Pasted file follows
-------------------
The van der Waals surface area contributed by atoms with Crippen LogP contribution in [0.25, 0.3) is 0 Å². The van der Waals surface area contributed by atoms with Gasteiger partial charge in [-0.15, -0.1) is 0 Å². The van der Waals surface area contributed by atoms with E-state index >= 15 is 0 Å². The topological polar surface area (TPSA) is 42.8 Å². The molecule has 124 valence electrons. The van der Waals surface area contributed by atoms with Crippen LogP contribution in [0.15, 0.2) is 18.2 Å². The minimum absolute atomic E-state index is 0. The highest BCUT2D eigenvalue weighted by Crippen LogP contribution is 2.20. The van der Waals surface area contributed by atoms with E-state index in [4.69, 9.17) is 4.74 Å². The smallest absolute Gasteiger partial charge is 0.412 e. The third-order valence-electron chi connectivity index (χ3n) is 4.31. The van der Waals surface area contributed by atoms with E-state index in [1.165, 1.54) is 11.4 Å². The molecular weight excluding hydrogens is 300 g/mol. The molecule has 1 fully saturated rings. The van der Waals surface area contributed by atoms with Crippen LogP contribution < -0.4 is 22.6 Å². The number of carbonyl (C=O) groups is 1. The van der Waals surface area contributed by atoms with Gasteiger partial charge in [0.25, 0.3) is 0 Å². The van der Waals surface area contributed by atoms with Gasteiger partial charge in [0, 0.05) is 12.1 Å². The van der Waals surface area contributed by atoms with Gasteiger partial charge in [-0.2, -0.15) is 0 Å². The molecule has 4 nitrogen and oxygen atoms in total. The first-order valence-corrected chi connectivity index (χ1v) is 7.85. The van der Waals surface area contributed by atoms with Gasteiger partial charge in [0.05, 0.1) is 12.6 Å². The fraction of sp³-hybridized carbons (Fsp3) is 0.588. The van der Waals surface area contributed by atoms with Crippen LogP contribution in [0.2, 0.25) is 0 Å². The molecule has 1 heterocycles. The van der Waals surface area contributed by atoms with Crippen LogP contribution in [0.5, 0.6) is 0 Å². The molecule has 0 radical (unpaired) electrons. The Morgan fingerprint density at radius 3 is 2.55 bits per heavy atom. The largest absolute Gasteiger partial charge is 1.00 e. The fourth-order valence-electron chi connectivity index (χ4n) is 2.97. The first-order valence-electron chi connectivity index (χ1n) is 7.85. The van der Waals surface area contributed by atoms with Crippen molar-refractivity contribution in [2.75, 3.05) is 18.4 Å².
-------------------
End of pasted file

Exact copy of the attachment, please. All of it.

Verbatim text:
The van der Waals surface area contributed by atoms with Crippen LogP contribution in [0.25, 0.3) is 0 Å². The van der Waals surface area contributed by atoms with Gasteiger partial charge in [-0.15, -0.1) is 0 Å². The van der Waals surface area contributed by atoms with E-state index >= 15 is 0 Å². The topological polar surface area (TPSA) is 42.8 Å². The molecule has 124 valence electrons. The van der Waals surface area contributed by atoms with Crippen LogP contribution in [0.15, 0.2) is 18.2 Å². The minimum absolute atomic E-state index is 0. The highest BCUT2D eigenvalue weighted by Crippen LogP contribution is 2.20. The van der Waals surface area contributed by atoms with E-state index in [4.69, 9.17) is 4.74 Å². The smallest absolute Gasteiger partial charge is 0.412 e. The third-order valence-electron chi connectivity index (χ3n) is 4.31. The van der Waals surface area contributed by atoms with E-state index in [1.165, 1.54) is 11.4 Å². The molecular weight excluding hydrogens is 300 g/mol. The molecule has 1 fully saturated rings. The van der Waals surface area contributed by atoms with Crippen LogP contribution < -0.4 is 22.6 Å². The number of carbonyl (C=O) groups is 1. The van der Waals surface area contributed by atoms with Gasteiger partial charge in [0.25, 0.3) is 0 Å². The van der Waals surface area contributed by atoms with Gasteiger partial charge in [0, 0.05) is 12.1 Å². The van der Waals surface area contributed by atoms with Gasteiger partial charge in [-0.2, -0.15) is 0 Å². The molecule has 4 nitrogen and oxygen atoms in total. The first-order valence-corrected chi connectivity index (χ1v) is 7.85. The van der Waals surface area contributed by atoms with Gasteiger partial charge in [0.05, 0.1) is 12.6 Å². The fraction of sp³-hybridized carbons (Fsp3) is 0.588. The van der Waals surface area contributed by atoms with Crippen LogP contribution in [0.2, 0.25) is 0 Å². The molecule has 1 heterocycles. The van der Waals surface area contributed by atoms with Crippen LogP contribution in [0.5, 0.6) is 0 Å². The molecule has 0 radical (unpaired) electrons. The Morgan fingerprint density at radius 3 is 2.55 bits per heavy atom. The largest absolute Gasteiger partial charge is 1.00 e. The fourth-order valence-electron chi connectivity index (χ4n) is 2.97. The first-order valence-electron chi connectivity index (χ1n) is 7.85. The van der Waals surface area contributed by atoms with Crippen molar-refractivity contribution in [2.75, 3.05) is 18.4 Å².